Hymns and psalms have, from time out of mind, been a source of strength and solace to God's people. They model for us the attitudes that please Him, both in adversity and in triumph. They take our minds off of the gravitational well of Self. They teach us to pray.
It is a great poverty that our generation knows only the Top-Ten Christian radio hits of the moment. I have rarely found even a whole day's worth of those to be as nourishing as a single psalm.
Thanksgiving and Advent are a wonderful time to recover some sense of what we have lost, by revisiting an old American custom: the Psalm-Sing. We discovered this custom when we lived in the Washington, DC area and had friends in a church which sings nothing but psalms in worship. Whatever you think of that practice, we found that it makes amazing musicians of ordinary folk. They could sightread chorales in four-part harmony without accompaniment!
But a psalm-sing is simple to host.
In keeping with a theme of recovering our spiritual heritage, invite everyone to bring to bring potluck dishes that have been in their families for a generation or more - and bring the recipes to swap as well.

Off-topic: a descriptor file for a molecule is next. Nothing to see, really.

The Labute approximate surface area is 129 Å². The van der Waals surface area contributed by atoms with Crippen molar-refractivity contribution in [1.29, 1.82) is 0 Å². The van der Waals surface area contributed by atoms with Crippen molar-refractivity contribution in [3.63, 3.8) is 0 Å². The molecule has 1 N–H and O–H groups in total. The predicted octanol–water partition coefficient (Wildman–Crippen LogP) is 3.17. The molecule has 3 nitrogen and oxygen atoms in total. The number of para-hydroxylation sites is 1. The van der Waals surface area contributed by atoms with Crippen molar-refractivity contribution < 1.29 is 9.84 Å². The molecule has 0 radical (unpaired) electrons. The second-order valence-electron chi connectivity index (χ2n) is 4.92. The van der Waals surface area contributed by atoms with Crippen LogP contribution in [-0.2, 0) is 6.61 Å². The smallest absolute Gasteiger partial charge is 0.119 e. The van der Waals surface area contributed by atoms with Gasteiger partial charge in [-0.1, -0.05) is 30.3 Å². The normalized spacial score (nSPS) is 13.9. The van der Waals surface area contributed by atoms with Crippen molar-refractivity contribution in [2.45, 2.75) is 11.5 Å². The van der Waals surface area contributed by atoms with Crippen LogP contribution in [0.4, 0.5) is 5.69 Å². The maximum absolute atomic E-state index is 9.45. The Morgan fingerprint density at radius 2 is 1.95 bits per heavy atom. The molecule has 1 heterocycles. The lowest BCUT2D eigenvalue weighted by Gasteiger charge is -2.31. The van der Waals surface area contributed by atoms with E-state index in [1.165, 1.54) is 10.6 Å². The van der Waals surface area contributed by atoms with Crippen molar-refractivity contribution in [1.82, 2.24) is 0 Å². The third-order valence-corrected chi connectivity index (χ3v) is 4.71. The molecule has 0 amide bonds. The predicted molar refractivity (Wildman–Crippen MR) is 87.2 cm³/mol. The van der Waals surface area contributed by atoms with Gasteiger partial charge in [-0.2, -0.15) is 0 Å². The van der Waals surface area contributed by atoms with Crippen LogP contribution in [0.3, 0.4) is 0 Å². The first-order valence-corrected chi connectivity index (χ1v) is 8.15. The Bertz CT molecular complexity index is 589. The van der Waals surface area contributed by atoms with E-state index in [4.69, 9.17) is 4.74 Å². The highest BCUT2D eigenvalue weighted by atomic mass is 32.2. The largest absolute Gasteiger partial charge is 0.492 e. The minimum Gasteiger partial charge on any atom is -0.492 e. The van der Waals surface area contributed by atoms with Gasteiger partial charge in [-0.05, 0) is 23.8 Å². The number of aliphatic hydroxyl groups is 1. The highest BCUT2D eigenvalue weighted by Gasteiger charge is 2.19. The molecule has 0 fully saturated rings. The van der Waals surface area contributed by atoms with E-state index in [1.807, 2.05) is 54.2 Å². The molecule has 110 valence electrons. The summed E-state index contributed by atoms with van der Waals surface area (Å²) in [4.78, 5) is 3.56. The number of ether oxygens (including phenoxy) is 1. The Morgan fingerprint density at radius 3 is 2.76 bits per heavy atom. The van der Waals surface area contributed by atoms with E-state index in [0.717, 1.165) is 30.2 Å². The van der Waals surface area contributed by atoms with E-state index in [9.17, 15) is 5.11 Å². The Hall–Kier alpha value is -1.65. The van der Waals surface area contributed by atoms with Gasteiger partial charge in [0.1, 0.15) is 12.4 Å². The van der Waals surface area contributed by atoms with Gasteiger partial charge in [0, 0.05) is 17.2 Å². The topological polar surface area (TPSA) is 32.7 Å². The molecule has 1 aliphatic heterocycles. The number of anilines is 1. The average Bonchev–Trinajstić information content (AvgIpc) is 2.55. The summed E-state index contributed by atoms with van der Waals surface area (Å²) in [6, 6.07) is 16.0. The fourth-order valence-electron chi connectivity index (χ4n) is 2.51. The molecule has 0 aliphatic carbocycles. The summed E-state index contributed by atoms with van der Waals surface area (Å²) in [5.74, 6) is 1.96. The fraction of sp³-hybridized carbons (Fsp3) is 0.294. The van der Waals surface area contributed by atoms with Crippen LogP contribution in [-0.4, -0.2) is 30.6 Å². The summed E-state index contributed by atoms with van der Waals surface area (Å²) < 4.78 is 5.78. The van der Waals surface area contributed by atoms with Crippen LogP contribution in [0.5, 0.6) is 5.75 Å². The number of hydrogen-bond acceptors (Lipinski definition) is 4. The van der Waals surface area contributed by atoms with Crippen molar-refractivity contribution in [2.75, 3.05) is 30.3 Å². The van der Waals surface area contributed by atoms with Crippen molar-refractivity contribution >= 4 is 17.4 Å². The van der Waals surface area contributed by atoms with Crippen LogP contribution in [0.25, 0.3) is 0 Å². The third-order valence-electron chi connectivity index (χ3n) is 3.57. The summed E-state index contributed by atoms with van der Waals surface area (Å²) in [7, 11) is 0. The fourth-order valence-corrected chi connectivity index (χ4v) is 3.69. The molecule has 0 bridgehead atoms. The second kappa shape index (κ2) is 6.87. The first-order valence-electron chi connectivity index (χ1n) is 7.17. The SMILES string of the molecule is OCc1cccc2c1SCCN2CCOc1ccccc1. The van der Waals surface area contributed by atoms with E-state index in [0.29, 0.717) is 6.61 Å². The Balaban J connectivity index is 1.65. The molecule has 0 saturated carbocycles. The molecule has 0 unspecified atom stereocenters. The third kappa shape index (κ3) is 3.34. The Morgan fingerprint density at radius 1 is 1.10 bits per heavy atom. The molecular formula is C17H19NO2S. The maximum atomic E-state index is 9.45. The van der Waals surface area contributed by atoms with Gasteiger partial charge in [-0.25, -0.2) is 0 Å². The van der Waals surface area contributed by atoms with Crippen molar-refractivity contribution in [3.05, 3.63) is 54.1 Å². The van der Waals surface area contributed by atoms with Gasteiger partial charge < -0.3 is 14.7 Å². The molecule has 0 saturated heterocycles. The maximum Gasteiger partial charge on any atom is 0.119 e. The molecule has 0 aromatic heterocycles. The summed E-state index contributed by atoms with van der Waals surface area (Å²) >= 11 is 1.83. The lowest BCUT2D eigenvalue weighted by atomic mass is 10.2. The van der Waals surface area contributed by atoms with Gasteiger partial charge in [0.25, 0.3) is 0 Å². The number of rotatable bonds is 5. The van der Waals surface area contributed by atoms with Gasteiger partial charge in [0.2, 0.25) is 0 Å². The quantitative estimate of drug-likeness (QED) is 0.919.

Have on hand a goodly supply of hymnals, psalters (psalms set to music), and/or psalter-hymnals. Our absolute favorite is Cantus Christi. It begins with a section which offers most of the psalms set to the most beautiful music from across the centuries, continues with an incredibly sumptuous selection of hymns both ancient and modern, and finishes up with service music (music that allows a congregation to sing the elements of worship: gathering, confession, prayer, thanksgiving, etc.) to die for. Follow this link to hear some of this heavenly music.
Invite some instrumentalists. While folks who are used to singing the psalms can sightread just about anything with no more support than a pitchpipe, most of the rest of us have never developed this ability. Don't despair! Just invite a pianist.
Start in the mid- to late-afternoon. At our psalm-sing, my husband kicks things off by piping in the hymnals. Sing a while. Feast. And sing some more. Our voices usually give out around 8 or 9pm. But everyone goes home joyfully filled, body and soul.